29th Sunday in Ordinary Time Year A
Readings: Is 45:1,4-6; 1 Thess 1:1-5; Mt 22:15-21
Repaying to Caesar what belongs to Caesar, and to God what belongs to God is the punch line that sums up the message of this Sunday. Taxation was controversial at the time of Jesus because the ruling government was a Roman colonial invader. Moreover, taxes had to be paid with an imperial denarius. That coin had an image of Tiberius Caesar on one side, and on the other side there was an image of the female goddess of Rome. Such images were considered idolatry according to Jewish Law. Even more sensitive were the words under Caesar’s image, “Tiberius Caesar, Son of the Divine Augustus.” Any debate on taxation was therefore delicate as it could be even today. The readings of this Sunday touch on the delicate relationship between Church and state; between Christian faithfulness to God and loyalty to one’s country. A good example of this is what we hear in the first reading from the prophet Isaiah. The context is that the Jews are in exile in Babylon. The Lord then speaks through Isaiah to Cyrus, King of Persia (modern Iran), who conquered Babylon in 539 B.C.. The King then allowed the Jews to return to their homeland in 537 B.C. He also gave state money from the royal treasury for the rebuilding of the Jewish Temple on Mt. Zion. The Jews quickly hailed King Cyrus II as the “anointed” in terms of being used by God to conquer the Babylonians. The first reading therefore reveals that at times, God may even use civil initiative to accomplish his own purpose. Isaiah uses the example of King Cyrus to illustrate this point. Isaiah shows that the king was ultimately subject to the hand of God in delivering Israel from the bondage of exile in Babylon, and restoring them to their homeland.
In the Gospel, Jesus is in the Temple. The Pharisees have plotted to trick him into saying something that would be treason against the Romans. So they send some spies, the Herodians, who had maintained loyalty to the Roman Empire, and therefore supported the payment of taxes to the Roman Emperor. The question is carefully crafted to solicit a positive or negative answer. Jesus knows the malice and hypocrisy of his questioners. In fact they are carrying coins bearing Caesar’s name and image. Jesus’ reply leads his opponents to entrap themselves. “Whose image is this and whose inscription?” “Caesar’s”, they replied. Then comes Jesus’ punch line. “Then, repay to Caesar what belongs to Caesar, and to God what belongs to God.” The response of Jesus has many implications for the Church today. Jesus does not commit himself to either side. Similarly the Church must never take sides, but has the role of guiding the faithful through formation, to know their rights, in order to fulfill their civic duties as informed loyal citizens, who give their witness to Jesus Christ. So what message do we take home this Sunday? 1) There is no conflict in being good Christians and loyal citizens. 2) As Christians we must be truthful and honest in all matters of civil life; it is dishonest and contradictory when one resists Federal taxes and then turns around to demand Federal services when disaster strikes! 3) The readings challenge us to render to God what belongs to God because we owe to God our being and all we have.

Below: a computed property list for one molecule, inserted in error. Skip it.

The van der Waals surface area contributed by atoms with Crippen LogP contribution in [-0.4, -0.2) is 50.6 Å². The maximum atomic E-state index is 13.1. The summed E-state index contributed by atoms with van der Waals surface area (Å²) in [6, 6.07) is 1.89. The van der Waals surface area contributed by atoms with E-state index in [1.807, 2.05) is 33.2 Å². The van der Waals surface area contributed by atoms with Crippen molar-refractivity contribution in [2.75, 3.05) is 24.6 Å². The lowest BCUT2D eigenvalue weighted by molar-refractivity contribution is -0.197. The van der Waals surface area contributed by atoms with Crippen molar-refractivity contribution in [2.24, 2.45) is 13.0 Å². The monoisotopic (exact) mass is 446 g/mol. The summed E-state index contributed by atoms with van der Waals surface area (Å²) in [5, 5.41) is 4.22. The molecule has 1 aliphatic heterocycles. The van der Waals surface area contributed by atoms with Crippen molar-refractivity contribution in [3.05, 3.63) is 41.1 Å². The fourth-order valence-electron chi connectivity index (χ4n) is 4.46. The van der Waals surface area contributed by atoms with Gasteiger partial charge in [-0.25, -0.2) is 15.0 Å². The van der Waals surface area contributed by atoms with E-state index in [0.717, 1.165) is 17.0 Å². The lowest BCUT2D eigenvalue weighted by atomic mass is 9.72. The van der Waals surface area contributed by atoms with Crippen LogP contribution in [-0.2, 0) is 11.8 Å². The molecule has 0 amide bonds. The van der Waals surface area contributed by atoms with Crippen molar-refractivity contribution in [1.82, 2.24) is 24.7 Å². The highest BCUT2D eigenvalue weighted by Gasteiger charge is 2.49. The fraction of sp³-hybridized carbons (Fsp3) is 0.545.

©2011 John S. Mbinda